SCTV Classifieds/Vic Arpeggio: Short is at his comedic best in this episode where he plays a character named Rusty Van Reddick in a sitcom send up in which he is the lead, spoofing actors who settle into roles and live them out for the rest of their careers. Andrea Martin is very funny in a Cagney and Lacey parody, and Short fills in a few spots with some fun commercial parodies. Candy is excellent as a German home improvement wizard with an angry vicious dog at his side, and Sammy Mauldin shows up again in this exceptionally good episode.
Bobby Bittman's Retirement: This particularly unfunny and rather dramatic episode obviously focuses on Bittman's retirement. That's the bulk of the material covered in this segment and the results are middling at best but there are, as always, a few spots in this one that do shine. John Candy in The William B. Show is great, branching out from the role of sidekick into his own format where he fails miserably. Martin Short shows up as Irving Cohen, composer, in the first of a few appearances for that character and the results are quite good in that he really brings that snobby sense of artistry to life.
Sweeps Week: The running joke in this one is a send up of Tobe Hooper and Stephen Spielberg's Poltergeist which works reasonably well. There's also a lot of material here involved in supposedly boosting the ratings – it is sweeps week after all – which lends to a lot of TV parodies. Andrea Martin does a good job as the creepy psychic lady in the Poltergeist knock off bits, and once again John Candy is the highlight of a mediocre episode with his portrayal of Merlin Olsen, one of the acclaimed late night stars brought in just in time for sweeps week at the station.
South Sea Sinner: Betty Thomas shows up as a guest star in this episode for a pretty funny film parody. Jackie Rogers Jr. playing Jackie Rogers is a clever piece, as is John Candy's stand out performance as Andrea Martin's horrifying new boy toy. A few of the skits don't work at all though and they tend to drag this one down a bit, which is a real shame as the good bits in this one are quite exceptional and very, very clever at the same time. Betty Thomas as Coral, the tough chick, is brilliant though, and that sketch alone makes this one completely worth your while.
Midnight Cowboy II: The last of the NBC episodes is a very strong one, with guest appearances from Catharine O'Hara and the one and only Carol Burnett adding to the enjoyment and humor. A great Sex Pistols parody band called The Queen Haters is a stand out moment, and Martin Shot is hilarious as Lawrence Urbach, a geographically impaired idiot. John Candy plays Dr. Tongue in the Midnight Cowboy parody that runs throughout the episode, and his performance is really good and stands as one of the best bits in the entire series. Eugene Levy does a mean Neil Sedaka bit, while Short returns once more as Brock Linahan.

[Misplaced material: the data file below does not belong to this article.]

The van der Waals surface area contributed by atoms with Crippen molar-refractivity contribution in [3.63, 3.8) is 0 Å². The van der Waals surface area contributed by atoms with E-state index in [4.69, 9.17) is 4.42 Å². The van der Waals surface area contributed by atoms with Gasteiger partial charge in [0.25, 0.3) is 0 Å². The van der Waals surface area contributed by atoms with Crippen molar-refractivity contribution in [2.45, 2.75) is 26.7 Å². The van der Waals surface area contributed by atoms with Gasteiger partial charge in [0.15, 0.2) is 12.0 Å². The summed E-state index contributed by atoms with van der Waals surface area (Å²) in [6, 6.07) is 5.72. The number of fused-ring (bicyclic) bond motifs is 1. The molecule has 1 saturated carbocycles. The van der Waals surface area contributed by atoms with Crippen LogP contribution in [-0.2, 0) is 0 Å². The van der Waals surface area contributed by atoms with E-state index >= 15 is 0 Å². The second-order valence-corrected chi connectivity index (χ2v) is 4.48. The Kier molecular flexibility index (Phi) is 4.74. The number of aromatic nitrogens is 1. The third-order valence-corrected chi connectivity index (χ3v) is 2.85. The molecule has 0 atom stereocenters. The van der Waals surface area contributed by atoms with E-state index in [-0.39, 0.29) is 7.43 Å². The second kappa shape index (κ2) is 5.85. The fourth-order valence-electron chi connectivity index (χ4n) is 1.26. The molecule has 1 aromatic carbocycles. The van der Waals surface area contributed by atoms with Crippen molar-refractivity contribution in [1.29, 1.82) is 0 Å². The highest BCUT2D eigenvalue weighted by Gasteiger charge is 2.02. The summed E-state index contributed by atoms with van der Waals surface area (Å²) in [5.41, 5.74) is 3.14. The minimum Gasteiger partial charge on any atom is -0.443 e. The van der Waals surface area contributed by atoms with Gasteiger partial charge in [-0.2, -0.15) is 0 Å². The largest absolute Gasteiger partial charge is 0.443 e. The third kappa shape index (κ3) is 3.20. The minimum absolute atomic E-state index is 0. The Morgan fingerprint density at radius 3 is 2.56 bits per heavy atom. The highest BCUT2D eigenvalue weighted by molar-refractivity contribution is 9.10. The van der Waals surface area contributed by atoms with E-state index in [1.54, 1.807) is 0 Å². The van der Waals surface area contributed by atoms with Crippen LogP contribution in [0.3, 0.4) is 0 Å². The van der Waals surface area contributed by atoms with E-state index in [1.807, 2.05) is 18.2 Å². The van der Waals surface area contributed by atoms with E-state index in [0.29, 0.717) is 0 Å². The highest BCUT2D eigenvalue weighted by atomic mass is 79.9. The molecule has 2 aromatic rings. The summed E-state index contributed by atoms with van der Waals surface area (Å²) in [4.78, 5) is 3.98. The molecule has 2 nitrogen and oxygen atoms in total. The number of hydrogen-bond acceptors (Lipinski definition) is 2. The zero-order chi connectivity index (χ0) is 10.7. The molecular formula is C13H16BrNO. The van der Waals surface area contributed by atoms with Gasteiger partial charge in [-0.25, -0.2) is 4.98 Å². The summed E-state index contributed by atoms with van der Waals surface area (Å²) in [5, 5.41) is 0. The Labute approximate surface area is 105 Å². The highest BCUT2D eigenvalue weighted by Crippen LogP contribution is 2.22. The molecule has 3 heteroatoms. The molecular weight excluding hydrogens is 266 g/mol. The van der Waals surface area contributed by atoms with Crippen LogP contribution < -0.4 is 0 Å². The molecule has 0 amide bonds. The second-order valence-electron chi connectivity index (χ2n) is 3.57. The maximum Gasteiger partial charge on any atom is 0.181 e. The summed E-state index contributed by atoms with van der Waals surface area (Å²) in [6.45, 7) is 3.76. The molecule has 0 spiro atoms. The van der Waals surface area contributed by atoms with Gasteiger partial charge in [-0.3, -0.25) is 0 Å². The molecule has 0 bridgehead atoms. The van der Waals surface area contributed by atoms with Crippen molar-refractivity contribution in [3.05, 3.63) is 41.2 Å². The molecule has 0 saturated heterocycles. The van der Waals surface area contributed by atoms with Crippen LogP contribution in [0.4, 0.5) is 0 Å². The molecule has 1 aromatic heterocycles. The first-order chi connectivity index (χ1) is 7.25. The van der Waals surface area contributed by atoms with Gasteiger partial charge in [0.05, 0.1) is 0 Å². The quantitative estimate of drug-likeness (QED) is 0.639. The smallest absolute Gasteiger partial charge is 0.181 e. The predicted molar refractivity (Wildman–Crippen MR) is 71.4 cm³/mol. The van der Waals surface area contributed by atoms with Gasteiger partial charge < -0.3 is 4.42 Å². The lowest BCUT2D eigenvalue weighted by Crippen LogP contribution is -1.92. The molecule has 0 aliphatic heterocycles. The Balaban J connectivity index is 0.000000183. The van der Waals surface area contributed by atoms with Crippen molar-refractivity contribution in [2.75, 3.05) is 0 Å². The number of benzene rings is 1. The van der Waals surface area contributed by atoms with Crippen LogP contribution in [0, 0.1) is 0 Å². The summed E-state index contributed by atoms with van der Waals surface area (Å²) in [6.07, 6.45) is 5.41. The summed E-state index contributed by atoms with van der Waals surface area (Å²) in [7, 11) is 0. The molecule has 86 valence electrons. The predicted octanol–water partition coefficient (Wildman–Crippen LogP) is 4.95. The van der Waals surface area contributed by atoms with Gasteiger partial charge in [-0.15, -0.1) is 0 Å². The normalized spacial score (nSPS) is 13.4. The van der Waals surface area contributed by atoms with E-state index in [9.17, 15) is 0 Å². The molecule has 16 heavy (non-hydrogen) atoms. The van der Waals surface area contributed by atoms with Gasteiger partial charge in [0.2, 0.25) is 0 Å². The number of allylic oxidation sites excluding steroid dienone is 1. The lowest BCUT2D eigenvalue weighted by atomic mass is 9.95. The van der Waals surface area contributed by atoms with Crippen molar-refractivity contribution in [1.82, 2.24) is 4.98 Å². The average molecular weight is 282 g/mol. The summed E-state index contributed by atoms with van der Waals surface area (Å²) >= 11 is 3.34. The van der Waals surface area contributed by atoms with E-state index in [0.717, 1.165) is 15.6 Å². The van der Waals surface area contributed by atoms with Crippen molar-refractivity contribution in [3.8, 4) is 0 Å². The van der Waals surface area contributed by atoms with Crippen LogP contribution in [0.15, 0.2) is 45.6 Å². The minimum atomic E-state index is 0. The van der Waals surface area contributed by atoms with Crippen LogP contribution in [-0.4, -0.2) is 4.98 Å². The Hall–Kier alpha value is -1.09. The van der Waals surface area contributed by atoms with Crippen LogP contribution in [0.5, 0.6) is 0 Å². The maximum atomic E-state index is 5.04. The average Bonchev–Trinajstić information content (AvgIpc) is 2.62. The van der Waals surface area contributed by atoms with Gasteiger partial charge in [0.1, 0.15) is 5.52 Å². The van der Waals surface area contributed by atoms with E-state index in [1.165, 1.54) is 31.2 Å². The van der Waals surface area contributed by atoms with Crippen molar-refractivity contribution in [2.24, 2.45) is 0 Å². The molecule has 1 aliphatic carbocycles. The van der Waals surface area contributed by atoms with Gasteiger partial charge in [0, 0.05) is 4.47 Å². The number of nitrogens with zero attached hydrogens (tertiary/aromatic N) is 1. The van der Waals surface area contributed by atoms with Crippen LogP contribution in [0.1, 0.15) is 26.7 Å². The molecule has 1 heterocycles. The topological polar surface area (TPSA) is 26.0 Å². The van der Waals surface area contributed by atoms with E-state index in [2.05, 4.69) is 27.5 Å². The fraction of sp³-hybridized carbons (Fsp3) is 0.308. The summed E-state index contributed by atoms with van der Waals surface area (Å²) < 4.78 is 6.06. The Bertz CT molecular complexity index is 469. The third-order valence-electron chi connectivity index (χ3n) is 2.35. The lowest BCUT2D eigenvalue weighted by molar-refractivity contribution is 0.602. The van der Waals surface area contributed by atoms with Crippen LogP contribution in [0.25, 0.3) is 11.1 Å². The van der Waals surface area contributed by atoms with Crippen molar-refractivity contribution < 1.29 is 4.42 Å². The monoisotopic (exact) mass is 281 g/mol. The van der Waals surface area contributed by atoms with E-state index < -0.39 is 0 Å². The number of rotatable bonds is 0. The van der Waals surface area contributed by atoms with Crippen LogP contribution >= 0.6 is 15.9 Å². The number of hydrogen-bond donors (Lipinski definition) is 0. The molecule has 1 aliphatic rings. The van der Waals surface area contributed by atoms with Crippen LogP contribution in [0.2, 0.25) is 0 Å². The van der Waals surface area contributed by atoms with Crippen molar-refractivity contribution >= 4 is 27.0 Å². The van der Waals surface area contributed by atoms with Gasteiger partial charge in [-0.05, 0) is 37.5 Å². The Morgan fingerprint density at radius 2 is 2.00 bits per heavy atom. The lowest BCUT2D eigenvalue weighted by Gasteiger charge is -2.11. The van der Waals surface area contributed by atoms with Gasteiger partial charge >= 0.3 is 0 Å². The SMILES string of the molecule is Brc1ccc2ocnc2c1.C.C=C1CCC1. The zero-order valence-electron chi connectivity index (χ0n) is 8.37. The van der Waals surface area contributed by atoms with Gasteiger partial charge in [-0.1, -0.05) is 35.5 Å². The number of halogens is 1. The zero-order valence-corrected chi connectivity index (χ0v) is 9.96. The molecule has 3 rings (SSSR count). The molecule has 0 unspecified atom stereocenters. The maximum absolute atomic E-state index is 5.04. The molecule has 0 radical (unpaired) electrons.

The episodes were all shot and broadcast in fullframe 1.33.1, and that's exactly how we get them here (as it should be). The image quality, though far from perfect, isn't bad for a television show originally recorded over two decades ago. There is very little in the way of print damage – the image is quite clean throughout, though there are some times where the picture is a little flat looking. For the most part, color reproduction look decent and the black levels are pretty strong, but there is some inconsistency here and there are a few spots where you'll notice some delineation in quality there. Luckily, that's the worst of it. There aren't any compression problems and edge enhancement, while present, is minimal pretty much at a all times.
The English Dolby Digital Mono soundtrack gets the job done well enough. There are a few moments where some of the dialogue is a wee bit on the harsh side and pretty much the entire set sounds a little bit flat, but anyone who has seen any of these episodes before knows to expect a little bit of that and on that level, this set is okay in the audio department. It could have been polished up a little bit more and there could have been a little punch added to it, but none of that was done. Thankfully, the quality as it stands is at least acceptable, even if it isn't great. Optional English closed captioning is also available.
The extras in this six disc set are spread across the entire package rather than confined to one disc. A twenty page booklet containing two written pieces from SCTV writer John McAndrew and detailing which skits are contained in which episode (and on which disc!) is also included inside of the packaging, as are two sheets of four trading cards with some of the more memorable characters' faces on them. Here's what you'll find in terms of extra features on the actual DVDs themselves, and where you'll find it…